Research & Pedagogy

Working with our xConsortium of university partners, edX is empowering research on pedagogy or learning about learning.

The online environment provides a powerful platform to conduct experiments, exploring how students learn and how faculty can best teach using a variety of novel tools and techniques.

Fundamental questions include:

  • What motivates students to learn and persist?
  • What helps students retain knowledge?
  • What are the best ways to teach complex ideas?
  • How can we assess what students have learned?
  • What is best taught in person vs. online?

By carefully assessing course data, from mouse clicks to time spent on tasks, to evaluating how students respond to various assessments, researchers hope to shed light on how learners access information and master materials, with the ultimate aim of improving course outcomes.

We are not only expanding access to knowledge, but developing best practices to enhance the student experience and improve teaching and learning both on campus and online.

Below you will find a sampling of research papers authored by our xConsortium partners:

The Transformative Potential of Blended Learning Using MIT edX’s 6.002x Online MOOC Content Combined with Student Team-Based Learning in Class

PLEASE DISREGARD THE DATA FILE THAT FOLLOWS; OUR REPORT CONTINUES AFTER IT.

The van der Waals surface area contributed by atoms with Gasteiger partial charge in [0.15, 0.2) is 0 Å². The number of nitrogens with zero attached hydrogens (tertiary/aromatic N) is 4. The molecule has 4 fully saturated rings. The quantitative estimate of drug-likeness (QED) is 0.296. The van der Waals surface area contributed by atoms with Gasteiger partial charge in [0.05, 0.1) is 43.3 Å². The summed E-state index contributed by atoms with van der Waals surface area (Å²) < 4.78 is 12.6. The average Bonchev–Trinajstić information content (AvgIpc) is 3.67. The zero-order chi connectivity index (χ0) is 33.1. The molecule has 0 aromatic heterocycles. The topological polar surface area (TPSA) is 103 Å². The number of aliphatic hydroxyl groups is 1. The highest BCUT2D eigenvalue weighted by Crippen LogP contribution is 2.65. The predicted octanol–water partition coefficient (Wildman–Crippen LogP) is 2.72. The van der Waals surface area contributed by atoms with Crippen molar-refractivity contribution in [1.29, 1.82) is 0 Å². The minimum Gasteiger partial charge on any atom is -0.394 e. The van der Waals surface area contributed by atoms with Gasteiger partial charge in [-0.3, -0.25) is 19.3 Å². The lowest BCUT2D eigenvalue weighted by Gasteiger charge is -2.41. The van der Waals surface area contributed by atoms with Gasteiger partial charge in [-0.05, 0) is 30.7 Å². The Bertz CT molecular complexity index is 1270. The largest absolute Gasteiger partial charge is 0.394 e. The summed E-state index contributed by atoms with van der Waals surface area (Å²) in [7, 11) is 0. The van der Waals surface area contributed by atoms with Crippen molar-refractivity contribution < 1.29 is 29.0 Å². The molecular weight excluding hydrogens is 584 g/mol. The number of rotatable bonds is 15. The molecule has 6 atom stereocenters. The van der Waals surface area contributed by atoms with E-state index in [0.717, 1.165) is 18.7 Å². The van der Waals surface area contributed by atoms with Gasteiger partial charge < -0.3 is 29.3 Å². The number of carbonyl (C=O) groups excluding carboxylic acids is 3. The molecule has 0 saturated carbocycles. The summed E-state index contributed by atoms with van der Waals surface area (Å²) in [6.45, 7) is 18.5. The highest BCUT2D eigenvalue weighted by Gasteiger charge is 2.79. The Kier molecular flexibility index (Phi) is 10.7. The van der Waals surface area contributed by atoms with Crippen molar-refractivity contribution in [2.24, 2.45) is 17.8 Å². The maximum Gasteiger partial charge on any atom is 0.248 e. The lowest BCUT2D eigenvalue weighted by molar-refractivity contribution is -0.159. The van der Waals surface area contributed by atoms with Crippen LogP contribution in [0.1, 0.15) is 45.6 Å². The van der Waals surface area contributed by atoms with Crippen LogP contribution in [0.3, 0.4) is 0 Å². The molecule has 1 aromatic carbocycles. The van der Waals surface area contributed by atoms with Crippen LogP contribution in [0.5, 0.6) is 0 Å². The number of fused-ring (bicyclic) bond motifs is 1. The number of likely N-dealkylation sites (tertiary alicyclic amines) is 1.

San Jose State University 15 Aug 2014 By Khosrow Ghadiri, Senior Member, IEEE, Mohammad H. Qayoumi, Senior Member, IEEE, Ellen Junn, Ping Hsu Member, IEEE, and Sutee Sujitparapitaya
This pilot implemented a blended model of learning  by merging content from an online MOOC (Massive Open Online Course) with in-class, team-based instruction as part of a required undergraduate circuit theory course. The central objective of this pilot was to examine how adaptation of the new MIT edX 6.002x (Electronics and Circuits) MOOC-content in a flipped model of teaching might improve student learning in a credit-bearing college course. Multiple objectives for this pilot included: (1) improve the department’s typical passage rate of 59% for this course; (2) improve students’ retention rate; (3)
shorten students’ time-to-degree; (4) improve the quality of the content of the course; and (5) reduce the prerequisite contribution for successful passage of subsequent courses. Student pass rates from the blended Fall 2012 pilot jumped to 91%, as compared to a 59% passage rate from the previous